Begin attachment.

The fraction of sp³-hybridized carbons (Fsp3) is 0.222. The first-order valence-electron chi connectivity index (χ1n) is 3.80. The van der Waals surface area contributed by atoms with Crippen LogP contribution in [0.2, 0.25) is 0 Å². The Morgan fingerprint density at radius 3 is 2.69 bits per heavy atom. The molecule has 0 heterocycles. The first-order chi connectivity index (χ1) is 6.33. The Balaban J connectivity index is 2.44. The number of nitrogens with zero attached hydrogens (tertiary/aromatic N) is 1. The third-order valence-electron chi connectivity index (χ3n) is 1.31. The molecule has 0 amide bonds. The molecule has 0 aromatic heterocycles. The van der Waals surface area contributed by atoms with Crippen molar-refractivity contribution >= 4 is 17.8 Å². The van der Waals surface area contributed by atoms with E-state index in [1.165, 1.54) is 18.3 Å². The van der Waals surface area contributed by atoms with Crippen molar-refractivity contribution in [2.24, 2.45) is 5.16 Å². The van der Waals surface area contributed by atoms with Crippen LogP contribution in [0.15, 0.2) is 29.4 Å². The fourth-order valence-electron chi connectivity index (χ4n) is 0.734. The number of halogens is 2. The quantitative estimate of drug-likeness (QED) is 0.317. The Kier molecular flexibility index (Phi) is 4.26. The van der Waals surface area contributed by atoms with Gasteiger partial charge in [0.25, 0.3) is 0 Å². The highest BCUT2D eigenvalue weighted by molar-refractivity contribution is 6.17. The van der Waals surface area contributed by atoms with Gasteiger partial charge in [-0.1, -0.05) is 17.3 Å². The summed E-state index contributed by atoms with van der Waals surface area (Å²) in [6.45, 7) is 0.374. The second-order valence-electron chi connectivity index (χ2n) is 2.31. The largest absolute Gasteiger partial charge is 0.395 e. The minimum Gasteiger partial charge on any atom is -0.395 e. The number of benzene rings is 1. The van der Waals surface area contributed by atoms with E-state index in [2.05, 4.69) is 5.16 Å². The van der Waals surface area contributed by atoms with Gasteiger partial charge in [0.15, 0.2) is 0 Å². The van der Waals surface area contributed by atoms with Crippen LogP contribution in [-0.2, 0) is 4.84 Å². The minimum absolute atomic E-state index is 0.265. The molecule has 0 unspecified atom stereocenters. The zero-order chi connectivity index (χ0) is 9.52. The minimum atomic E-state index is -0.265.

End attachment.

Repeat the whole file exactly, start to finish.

The fraction of sp³-hybridized carbons (Fsp3) is 0.222. The first-order valence-electron chi connectivity index (χ1n) is 3.80. The van der Waals surface area contributed by atoms with Crippen LogP contribution in [0.2, 0.25) is 0 Å². The Morgan fingerprint density at radius 3 is 2.69 bits per heavy atom. The molecule has 0 heterocycles. The first-order chi connectivity index (χ1) is 6.33. The Balaban J connectivity index is 2.44. The number of nitrogens with zero attached hydrogens (tertiary/aromatic N) is 1. The third-order valence-electron chi connectivity index (χ3n) is 1.31. The molecule has 0 amide bonds. The molecule has 0 aromatic heterocycles. The van der Waals surface area contributed by atoms with Crippen molar-refractivity contribution >= 4 is 17.8 Å². The van der Waals surface area contributed by atoms with E-state index in [1.165, 1.54) is 18.3 Å². The van der Waals surface area contributed by atoms with Crippen molar-refractivity contribution in [2.24, 2.45) is 5.16 Å². The van der Waals surface area contributed by atoms with Crippen LogP contribution in [0.15, 0.2) is 29.4 Å². The fourth-order valence-electron chi connectivity index (χ4n) is 0.734. The number of halogens is 2. The quantitative estimate of drug-likeness (QED) is 0.317. The Kier molecular flexibility index (Phi) is 4.26. The van der Waals surface area contributed by atoms with Gasteiger partial charge in [0.25, 0.3) is 0 Å². The highest BCUT2D eigenvalue weighted by molar-refractivity contribution is 6.17. The van der Waals surface area contributed by atoms with Gasteiger partial charge in [-0.1, -0.05) is 17.3 Å². The summed E-state index contributed by atoms with van der Waals surface area (Å²) in [6.45, 7) is 0.374. The second-order valence-electron chi connectivity index (χ2n) is 2.31. The largest absolute Gasteiger partial charge is 0.395 e. The minimum Gasteiger partial charge on any atom is -0.395 e. The number of benzene rings is 1. The van der Waals surface area contributed by atoms with E-state index in [2.05, 4.69) is 5.16 Å². The van der Waals surface area contributed by atoms with Gasteiger partial charge in [0.15, 0.2) is 0 Å². The van der Waals surface area contributed by atoms with Crippen LogP contribution in [-0.2, 0) is 4.84 Å². The minimum absolute atomic E-state index is 0.265. The molecule has 0 unspecified atom stereocenters. The zero-order chi connectivity index (χ0) is 9.52. The minimum atomic E-state index is -0.265.